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Can dogs see well in the dark?
Just like a cat, a dog’s eyes can see very well in the dark. In fact, both species, and most other animals, can see much better in the dark than humans can. However, although they can see better than us, dogs’ eyes aren’t better than their feline friends. So, why can domestic dogs see well at night like humans, they are mainly active during the day?
Why do dogs need to see in the dark?
Before domestication, wild dogs used to be most active during low light, mainly dawn and dusk. This was when they would do most of their hunting and predatory behavior, so good night vision was essential. Of course, domestic dogs spend most of their early mornings and later evenings sleeping or snuggling up with their owners. So, the skill isn’t essential anymore. However, their nighttime vision has remained, and they’ve also adapted to be better at seeing in daylight and bright light. Therefore, they have the best of both worlds!
How does a dog’s vision compare to a human’s?
Both dog eyes and human eyes have light receptors called rods and cones at the back of their eyes. Cones are best at detecting color, while rods are helpful in low light, making them perfect for night vision. Humans have primarily cones, while in comparison, dogs have more rods. This means that dogs aren’t very good at detecting color and tend only to see shades of yellow and blue.However, their rods are much more sensitive to light, so they can still see in very dim conditions. While dogs and humans both have pupils, a dog’s pupils are much larger. This allows much more light to enter the eye, meaning they’re much better adapted to nighttime vision.
Another advantage dogs have over humans is that the span of their vision is broader. This is because their eyes aren’t on the front of their face, like ours. Instead, they are set on either side. So, they might not see the color, distance, and detail we do, but they can certainly see a larger area at a given time.
Dogs also have another eye feature that humans don’t called the tapetum lucidum. This structure at the back of the eye acts like a mirror, enhancing even small amounts of light. If you’ve ever seen a green-white reflection from your dog’s eyes, or you notice your dog’s eyes glow green, when you take a photo or shine a light in the dark, this is the tapetum reflecting back at you.
How do a dog’s other senses help them in the dark?
Dogs don’t only rely on their limited night vision to help them navigate in the dark. Their other senses are helpful, too, especially when they are outside. When outside at night, most dogs will use their sensitive hearing to locate threats, and other minute noises, and detect motion well before we hear them.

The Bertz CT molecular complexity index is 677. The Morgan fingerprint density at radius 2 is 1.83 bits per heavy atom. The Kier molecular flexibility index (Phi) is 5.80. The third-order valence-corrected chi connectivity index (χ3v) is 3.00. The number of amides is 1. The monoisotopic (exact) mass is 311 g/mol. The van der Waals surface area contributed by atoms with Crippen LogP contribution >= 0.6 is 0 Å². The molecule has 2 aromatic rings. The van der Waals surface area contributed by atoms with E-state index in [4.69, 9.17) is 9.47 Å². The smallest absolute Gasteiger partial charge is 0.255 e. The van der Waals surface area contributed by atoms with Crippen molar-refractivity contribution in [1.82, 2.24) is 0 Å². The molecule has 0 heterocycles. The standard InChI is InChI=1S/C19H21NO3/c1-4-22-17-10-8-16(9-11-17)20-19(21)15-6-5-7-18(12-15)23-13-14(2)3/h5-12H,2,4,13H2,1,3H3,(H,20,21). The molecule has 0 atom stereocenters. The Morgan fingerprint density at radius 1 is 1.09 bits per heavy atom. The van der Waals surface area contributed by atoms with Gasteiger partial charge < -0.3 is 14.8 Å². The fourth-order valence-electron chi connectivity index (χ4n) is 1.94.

They also use their keen sense of smell to find food, other dogs’ scents, and other animals. Of course, their idea of food might be different from ours and might include poop, rotten animals, and food waste… each to their own!
It’s not just cats who can see at night; dogs can too! Although a dog’s vision and color perception aren’t as detailed and comprehensive as a human, their eyes can detect much smaller amounts of light. While this trait isn’t so valuable for them now that they’re domesticated, it was once crucial to their ability to hunt during low-light situations.
Dogs’ eyes have more rods than human eyes do. Rods can detect much lower light levels, meaning that they have better night vision that is far better than the human eye. This is because dogs used to hunt at twilight and dawn when there was very little light. Now that they are domesticated, dogs are more active in the daytime and have developed better broad daylight vision.
It’s not known exactly what a dog’s eyesight looks like at night or during the day. However, there are a few things we do know. Dogs can’t see many colors, even in daylight. Dogs see only shades of yellow, blue, and grey, typically. At night or other times of low light, only their light sensitive rods will be able to detect the light. This means that your dog will mainly see a spectrum of grey.
Your dog will be able to see you in low light and at night unless they have cataracts or another condition affecting its eyesight. Don’t worry, though. Even if your dog loses its sight, its senses of smell and hearing and its memory of familiar environments will help them move around, day or night, without many issues. You can find out more about how to support a dog with poor sight here.
Dogs do surprisingly well at night. After all, when they were in the wild, their natural behavior was to hunt, detect motion, and stalk prey at times of low light like dawn and dusk. Although they can’t see as much color and detail as we do during daylight hours, they’re much better at seeing in the dark. This is due to a combination of factors, including the amount of rod light receptors they have, their larger pupil size, and their tapetum lucidum.